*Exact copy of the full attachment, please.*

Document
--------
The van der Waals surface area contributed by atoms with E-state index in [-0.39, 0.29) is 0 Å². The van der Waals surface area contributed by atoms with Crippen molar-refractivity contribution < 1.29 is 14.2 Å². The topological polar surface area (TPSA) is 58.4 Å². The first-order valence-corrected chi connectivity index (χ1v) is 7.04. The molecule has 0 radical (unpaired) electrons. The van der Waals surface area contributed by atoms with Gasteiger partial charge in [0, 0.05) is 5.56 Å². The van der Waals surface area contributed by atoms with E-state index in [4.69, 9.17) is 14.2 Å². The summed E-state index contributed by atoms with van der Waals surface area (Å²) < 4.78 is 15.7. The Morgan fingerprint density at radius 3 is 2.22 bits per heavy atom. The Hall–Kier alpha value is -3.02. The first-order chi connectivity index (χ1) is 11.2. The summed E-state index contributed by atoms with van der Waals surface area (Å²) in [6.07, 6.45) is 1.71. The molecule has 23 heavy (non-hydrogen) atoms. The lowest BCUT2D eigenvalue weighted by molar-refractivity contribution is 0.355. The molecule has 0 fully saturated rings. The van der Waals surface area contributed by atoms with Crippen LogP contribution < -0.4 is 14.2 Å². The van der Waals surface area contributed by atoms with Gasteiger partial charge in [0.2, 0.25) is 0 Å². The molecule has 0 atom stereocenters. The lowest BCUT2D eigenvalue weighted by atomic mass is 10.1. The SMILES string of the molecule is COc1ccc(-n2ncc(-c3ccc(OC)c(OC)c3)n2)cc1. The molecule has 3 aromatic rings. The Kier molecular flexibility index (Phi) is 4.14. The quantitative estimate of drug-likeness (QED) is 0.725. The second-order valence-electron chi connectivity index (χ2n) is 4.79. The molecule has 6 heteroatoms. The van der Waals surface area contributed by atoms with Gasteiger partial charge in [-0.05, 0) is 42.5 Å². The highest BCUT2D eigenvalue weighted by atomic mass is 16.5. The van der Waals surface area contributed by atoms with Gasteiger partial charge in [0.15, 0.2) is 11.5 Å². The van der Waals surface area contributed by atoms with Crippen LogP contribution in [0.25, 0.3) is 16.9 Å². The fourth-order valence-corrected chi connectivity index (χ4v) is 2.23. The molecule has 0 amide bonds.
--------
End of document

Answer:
The van der Waals surface area contributed by atoms with E-state index in [-0.39, 0.29) is 0 Å². The van der Waals surface area contributed by atoms with Crippen molar-refractivity contribution < 1.29 is 14.2 Å². The topological polar surface area (TPSA) is 58.4 Å². The first-order valence-corrected chi connectivity index (χ1v) is 7.04. The molecule has 0 radical (unpaired) electrons. The van der Waals surface area contributed by atoms with Gasteiger partial charge in [0, 0.05) is 5.56 Å². The van der Waals surface area contributed by atoms with E-state index in [4.69, 9.17) is 14.2 Å². The summed E-state index contributed by atoms with van der Waals surface area (Å²) < 4.78 is 15.7. The Morgan fingerprint density at radius 3 is 2.22 bits per heavy atom. The Hall–Kier alpha value is -3.02. The first-order chi connectivity index (χ1) is 11.2. The summed E-state index contributed by atoms with van der Waals surface area (Å²) in [6.07, 6.45) is 1.71. The molecule has 23 heavy (non-hydrogen) atoms. The lowest BCUT2D eigenvalue weighted by molar-refractivity contribution is 0.355. The molecule has 0 fully saturated rings. The van der Waals surface area contributed by atoms with Crippen LogP contribution < -0.4 is 14.2 Å². The van der Waals surface area contributed by atoms with Gasteiger partial charge in [0.2, 0.25) is 0 Å². The molecule has 0 atom stereocenters. The lowest BCUT2D eigenvalue weighted by atomic mass is 10.1. The SMILES string of the molecule is COc1ccc(-n2ncc(-c3ccc(OC)c(OC)c3)n2)cc1. The molecule has 3 aromatic rings. The Kier molecular flexibility index (Phi) is 4.14. The quantitative estimate of drug-likeness (QED) is 0.725. The second-order valence-electron chi connectivity index (χ2n) is 4.79. The molecule has 6 heteroatoms. The van der Waals surface area contributed by atoms with Gasteiger partial charge in [-0.05, 0) is 42.5 Å². The highest BCUT2D eigenvalue weighted by atomic mass is 16.5. The van der Waals surface area contributed by atoms with Gasteiger partial charge in [0.15, 0.2) is 11.5 Å². The van der Waals surface area contributed by atoms with Crippen LogP contribution in [0.25, 0.3) is 16.9 Å². The fourth-order valence-corrected chi connectivity index (χ4v) is 2.23. The molecule has 0 amide bonds.